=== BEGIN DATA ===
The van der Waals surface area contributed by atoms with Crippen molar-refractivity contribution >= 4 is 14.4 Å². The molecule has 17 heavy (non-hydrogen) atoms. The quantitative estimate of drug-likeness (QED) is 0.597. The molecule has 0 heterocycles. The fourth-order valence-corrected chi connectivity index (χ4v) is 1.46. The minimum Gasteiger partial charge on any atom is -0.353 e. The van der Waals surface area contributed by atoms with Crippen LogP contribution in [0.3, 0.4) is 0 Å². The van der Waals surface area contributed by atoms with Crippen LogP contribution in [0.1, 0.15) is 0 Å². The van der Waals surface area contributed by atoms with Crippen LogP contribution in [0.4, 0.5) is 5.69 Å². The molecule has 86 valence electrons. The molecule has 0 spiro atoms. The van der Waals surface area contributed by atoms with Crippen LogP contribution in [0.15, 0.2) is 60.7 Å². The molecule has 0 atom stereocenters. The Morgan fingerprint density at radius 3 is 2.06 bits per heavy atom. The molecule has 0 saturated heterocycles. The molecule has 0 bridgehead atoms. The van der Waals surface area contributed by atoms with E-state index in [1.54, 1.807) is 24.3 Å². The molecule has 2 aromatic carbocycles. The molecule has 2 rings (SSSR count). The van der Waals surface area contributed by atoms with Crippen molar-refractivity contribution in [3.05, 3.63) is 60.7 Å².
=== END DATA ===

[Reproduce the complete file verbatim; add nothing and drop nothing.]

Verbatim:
The van der Waals surface area contributed by atoms with Crippen molar-refractivity contribution >= 4 is 14.4 Å². The molecule has 17 heavy (non-hydrogen) atoms. The quantitative estimate of drug-likeness (QED) is 0.597. The molecule has 0 heterocycles. The fourth-order valence-corrected chi connectivity index (χ4v) is 1.46. The minimum Gasteiger partial charge on any atom is -0.353 e. The van der Waals surface area contributed by atoms with Crippen LogP contribution in [0.3, 0.4) is 0 Å². The van der Waals surface area contributed by atoms with Crippen LogP contribution in [0.1, 0.15) is 0 Å². The van der Waals surface area contributed by atoms with Crippen LogP contribution in [0.4, 0.5) is 5.69 Å². The molecule has 86 valence electrons. The molecule has 0 spiro atoms. The van der Waals surface area contributed by atoms with Crippen LogP contribution in [0.15, 0.2) is 60.7 Å². The molecule has 0 atom stereocenters. The Morgan fingerprint density at radius 3 is 2.06 bits per heavy atom. The molecule has 0 saturated heterocycles. The molecule has 0 bridgehead atoms. The van der Waals surface area contributed by atoms with E-state index in [1.54, 1.807) is 24.3 Å². The molecule has 2 aromatic carbocycles. The molecule has 2 rings (SSSR count). The van der Waals surface area contributed by atoms with Crippen molar-refractivity contribution in [3.05, 3.63) is 60.7 Å².